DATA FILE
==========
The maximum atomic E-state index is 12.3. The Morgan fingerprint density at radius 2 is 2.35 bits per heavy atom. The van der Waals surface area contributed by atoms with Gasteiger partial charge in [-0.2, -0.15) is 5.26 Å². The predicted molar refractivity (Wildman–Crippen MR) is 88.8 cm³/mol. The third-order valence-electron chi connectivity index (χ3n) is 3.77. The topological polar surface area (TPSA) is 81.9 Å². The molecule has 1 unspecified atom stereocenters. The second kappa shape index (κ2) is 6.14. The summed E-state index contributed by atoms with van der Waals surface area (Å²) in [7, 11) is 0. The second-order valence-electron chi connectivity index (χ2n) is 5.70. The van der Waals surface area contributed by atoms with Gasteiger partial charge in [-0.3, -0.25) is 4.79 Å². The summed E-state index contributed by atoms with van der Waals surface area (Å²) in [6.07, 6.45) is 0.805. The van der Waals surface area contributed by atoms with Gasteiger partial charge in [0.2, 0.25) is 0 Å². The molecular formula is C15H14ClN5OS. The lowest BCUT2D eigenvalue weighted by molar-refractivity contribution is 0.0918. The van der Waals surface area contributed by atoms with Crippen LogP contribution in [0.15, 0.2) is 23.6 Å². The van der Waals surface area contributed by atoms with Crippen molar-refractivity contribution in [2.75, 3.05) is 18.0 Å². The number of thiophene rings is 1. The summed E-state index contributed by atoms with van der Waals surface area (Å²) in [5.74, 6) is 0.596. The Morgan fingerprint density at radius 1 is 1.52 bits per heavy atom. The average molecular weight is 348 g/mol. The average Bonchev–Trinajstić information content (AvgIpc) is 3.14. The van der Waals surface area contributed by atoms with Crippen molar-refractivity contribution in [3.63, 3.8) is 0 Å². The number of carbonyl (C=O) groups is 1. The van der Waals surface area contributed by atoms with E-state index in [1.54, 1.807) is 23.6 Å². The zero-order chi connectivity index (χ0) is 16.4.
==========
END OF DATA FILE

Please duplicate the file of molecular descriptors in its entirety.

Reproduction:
The maximum atomic E-state index is 12.3. The Morgan fingerprint density at radius 2 is 2.35 bits per heavy atom. The van der Waals surface area contributed by atoms with Gasteiger partial charge in [-0.2, -0.15) is 5.26 Å². The predicted molar refractivity (Wildman–Crippen MR) is 88.8 cm³/mol. The third-order valence-electron chi connectivity index (χ3n) is 3.77. The topological polar surface area (TPSA) is 81.9 Å². The molecule has 1 unspecified atom stereocenters. The second kappa shape index (κ2) is 6.14. The summed E-state index contributed by atoms with van der Waals surface area (Å²) in [7, 11) is 0. The second-order valence-electron chi connectivity index (χ2n) is 5.70. The van der Waals surface area contributed by atoms with Gasteiger partial charge in [-0.3, -0.25) is 4.79 Å². The summed E-state index contributed by atoms with van der Waals surface area (Å²) in [6.07, 6.45) is 0.805. The van der Waals surface area contributed by atoms with Gasteiger partial charge in [0.2, 0.25) is 0 Å². The molecular formula is C15H14ClN5OS. The lowest BCUT2D eigenvalue weighted by molar-refractivity contribution is 0.0918. The van der Waals surface area contributed by atoms with Crippen LogP contribution in [0.15, 0.2) is 23.6 Å². The van der Waals surface area contributed by atoms with Crippen molar-refractivity contribution in [2.75, 3.05) is 18.0 Å². The number of thiophene rings is 1. The summed E-state index contributed by atoms with van der Waals surface area (Å²) in [5.74, 6) is 0.596. The Morgan fingerprint density at radius 1 is 1.52 bits per heavy atom. The average molecular weight is 348 g/mol. The average Bonchev–Trinajstić information content (AvgIpc) is 3.14. The van der Waals surface area contributed by atoms with Crippen molar-refractivity contribution in [3.63, 3.8) is 0 Å². The number of carbonyl (C=O) groups is 1. The van der Waals surface area contributed by atoms with E-state index in [1.54, 1.807) is 23.6 Å². The zero-order chi connectivity index (χ0) is 16.4.